June 30th, 2002, 05:43 PM
Server Certificate Verification
I have IE6 and Win98SE. When in IE, if I go to Tools, Internet Options, Advanced and scroll down, there's the option to Check for server certificate revocation (requires restart)
Now, if I check this and restart, when I try to sign in to hotmail, IE then connects to crl.verisign.net port 80 (iirc, I've not got it checked now).
The thing is, this connection runs at up to 8kbps on my 56k, and as you might know, the average rate is about 4kbps!
This keeps going for at least a minute, and after testing it a few times I stopped, as the data transfer is getting large, and I'm wondering just wtf M$ is getting from my pc at such an unusual rate...
This effect seems only to be with hotmail, with that option enabled. I've run Ad-Aware, kept NAV up to date, and my Tiny Personal Firewall (which is detecting this).
Everything seems to run fine with the option disabled, and it would seem to be a system for making certain of a server's certificate validity, but is it needed for non-M$ servers (can you get non-M$ certificates, I don't know much about them in general) and is it safe to have this setting unchecked?
I'm guessing it's just another M$ 'feature' (bug/spyware/something I've blocked ) but if anyone has any more info, I'd be grateful
June 30th, 2002, 06:13 PM
Well, I wish I could help you on this one but I can't. However, just in case you didn't know, it's happening with HoTMaiL because HoTMaiL and MSN (owned by MS) are now "one," basically. They're both MS'.
June 30th, 2002, 06:19 PM
June 30th, 2002, 06:47 PM
WTF? I got negs saying "gotta be balanced" and they knocked off 5 points. That's not crap, but it's the principal... f'ing idiots, I find out who you are I'll "balance" mine every single day on your a$$, hoe.
June 30th, 2002, 07:12 PM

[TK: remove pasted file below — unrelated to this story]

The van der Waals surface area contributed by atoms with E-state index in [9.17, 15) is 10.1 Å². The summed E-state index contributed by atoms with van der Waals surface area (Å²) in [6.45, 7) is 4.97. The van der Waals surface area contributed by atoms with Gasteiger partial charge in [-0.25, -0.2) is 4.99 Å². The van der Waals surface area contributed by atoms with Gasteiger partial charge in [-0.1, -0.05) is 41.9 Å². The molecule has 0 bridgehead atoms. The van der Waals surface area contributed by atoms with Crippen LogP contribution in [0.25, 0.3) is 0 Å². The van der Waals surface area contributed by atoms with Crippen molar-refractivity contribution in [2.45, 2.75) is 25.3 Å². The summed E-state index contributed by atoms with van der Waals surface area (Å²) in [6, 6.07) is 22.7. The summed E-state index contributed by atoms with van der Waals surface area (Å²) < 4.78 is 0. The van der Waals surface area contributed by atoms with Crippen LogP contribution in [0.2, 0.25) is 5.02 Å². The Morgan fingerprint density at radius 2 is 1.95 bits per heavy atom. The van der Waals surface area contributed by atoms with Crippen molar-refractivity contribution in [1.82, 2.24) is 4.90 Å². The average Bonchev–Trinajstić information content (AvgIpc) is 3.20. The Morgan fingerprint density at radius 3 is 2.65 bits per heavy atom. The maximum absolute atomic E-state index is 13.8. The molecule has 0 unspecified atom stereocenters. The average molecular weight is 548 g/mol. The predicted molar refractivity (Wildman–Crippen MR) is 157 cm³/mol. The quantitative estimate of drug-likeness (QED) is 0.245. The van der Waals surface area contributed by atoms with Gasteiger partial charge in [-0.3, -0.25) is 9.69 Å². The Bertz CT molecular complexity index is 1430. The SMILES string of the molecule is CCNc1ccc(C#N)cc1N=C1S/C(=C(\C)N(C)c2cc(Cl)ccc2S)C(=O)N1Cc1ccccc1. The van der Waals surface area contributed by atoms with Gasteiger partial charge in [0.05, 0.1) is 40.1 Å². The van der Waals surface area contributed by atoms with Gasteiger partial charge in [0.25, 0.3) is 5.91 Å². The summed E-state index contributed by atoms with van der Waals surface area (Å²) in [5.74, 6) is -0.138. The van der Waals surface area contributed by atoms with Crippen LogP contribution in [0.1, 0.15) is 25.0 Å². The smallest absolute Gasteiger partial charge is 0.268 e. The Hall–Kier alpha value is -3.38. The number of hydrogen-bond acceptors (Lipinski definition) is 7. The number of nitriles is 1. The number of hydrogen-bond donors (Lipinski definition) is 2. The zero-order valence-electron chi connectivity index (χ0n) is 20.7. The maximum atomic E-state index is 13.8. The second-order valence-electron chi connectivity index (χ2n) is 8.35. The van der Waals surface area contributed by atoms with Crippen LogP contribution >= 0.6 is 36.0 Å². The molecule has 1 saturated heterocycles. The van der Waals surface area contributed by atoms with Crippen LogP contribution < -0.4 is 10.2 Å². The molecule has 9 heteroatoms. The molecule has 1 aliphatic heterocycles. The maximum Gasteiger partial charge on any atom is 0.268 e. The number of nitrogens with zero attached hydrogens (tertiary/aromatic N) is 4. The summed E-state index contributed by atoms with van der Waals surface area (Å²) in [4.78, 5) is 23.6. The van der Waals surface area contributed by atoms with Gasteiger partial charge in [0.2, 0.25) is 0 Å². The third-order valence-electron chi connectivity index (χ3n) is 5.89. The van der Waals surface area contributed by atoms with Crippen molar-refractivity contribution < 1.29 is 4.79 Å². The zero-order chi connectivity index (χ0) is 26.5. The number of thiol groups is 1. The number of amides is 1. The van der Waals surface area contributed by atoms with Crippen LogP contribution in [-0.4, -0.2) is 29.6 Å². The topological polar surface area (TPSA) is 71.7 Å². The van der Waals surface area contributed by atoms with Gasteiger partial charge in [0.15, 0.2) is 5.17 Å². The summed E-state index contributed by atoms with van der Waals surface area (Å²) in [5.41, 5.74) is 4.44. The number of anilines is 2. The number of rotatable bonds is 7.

A server certificate is a piece of crypto "key" that proves that the server says that it is who it says it is. Certificates are used in ssl (https) connections to authentify the server (and/or the client but that's not used often..). Now the certificate is closely guarded. If the certificate had been compromised for a reason or an other, the organsiation that owns the certificate needs to have that certificate invalidated before it's normal expiration date. That process is called revocation. To verifiy if the certificate has been revoked, the browser has to check a CRL (Certificate Revocation List) to see if that particular certificate is listed. In this case the CRL is
hosted by crl.verising.com on the RSASecureServer.crl (check the attached screenshot of the certificate details). And if you check at http://crl.verisign.com, you will see that RSASercureServer.crl as a sign of 795K.
So, as you can see, checking for certificate revocation has nothing to do with sypware or trojans or anything of that sort. It is purely a security issue. Now the reason this isn't on by default is that it is relatively rare for a web server to have it certificate compromised, and the cost of downloading/checking the crl each time you do a ssl connection isn't really worth it.
Hope this helps.
Credit travels up, blame travels down -- The Boss
June 30th, 2002, 08:20 PM